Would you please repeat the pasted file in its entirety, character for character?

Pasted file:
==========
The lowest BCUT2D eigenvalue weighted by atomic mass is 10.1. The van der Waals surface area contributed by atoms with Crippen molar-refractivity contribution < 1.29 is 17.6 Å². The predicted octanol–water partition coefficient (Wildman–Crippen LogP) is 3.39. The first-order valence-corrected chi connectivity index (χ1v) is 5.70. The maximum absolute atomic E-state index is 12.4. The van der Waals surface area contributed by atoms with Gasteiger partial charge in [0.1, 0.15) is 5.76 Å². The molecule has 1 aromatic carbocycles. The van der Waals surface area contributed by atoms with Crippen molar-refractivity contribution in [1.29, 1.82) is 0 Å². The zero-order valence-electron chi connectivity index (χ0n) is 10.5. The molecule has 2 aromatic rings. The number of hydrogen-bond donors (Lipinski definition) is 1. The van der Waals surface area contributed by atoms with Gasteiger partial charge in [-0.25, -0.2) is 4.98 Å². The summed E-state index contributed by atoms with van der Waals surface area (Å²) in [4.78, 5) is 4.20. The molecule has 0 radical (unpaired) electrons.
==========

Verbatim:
The lowest BCUT2D eigenvalue weighted by atomic mass is 10.1. The van der Waals surface area contributed by atoms with Crippen molar-refractivity contribution < 1.29 is 17.6 Å². The predicted octanol–water partition coefficient (Wildman–Crippen LogP) is 3.39. The first-order valence-corrected chi connectivity index (χ1v) is 5.70. The maximum absolute atomic E-state index is 12.4. The van der Waals surface area contributed by atoms with Gasteiger partial charge in [0.1, 0.15) is 5.76 Å². The molecule has 1 aromatic carbocycles. The van der Waals surface area contributed by atoms with Crippen molar-refractivity contribution in [1.29, 1.82) is 0 Å². The zero-order valence-electron chi connectivity index (χ0n) is 10.5. The molecule has 2 aromatic rings. The number of hydrogen-bond donors (Lipinski definition) is 1. The van der Waals surface area contributed by atoms with Gasteiger partial charge in [-0.25, -0.2) is 4.98 Å². The summed E-state index contributed by atoms with van der Waals surface area (Å²) in [4.78, 5) is 4.20. The molecule has 0 radical (unpaired) electrons.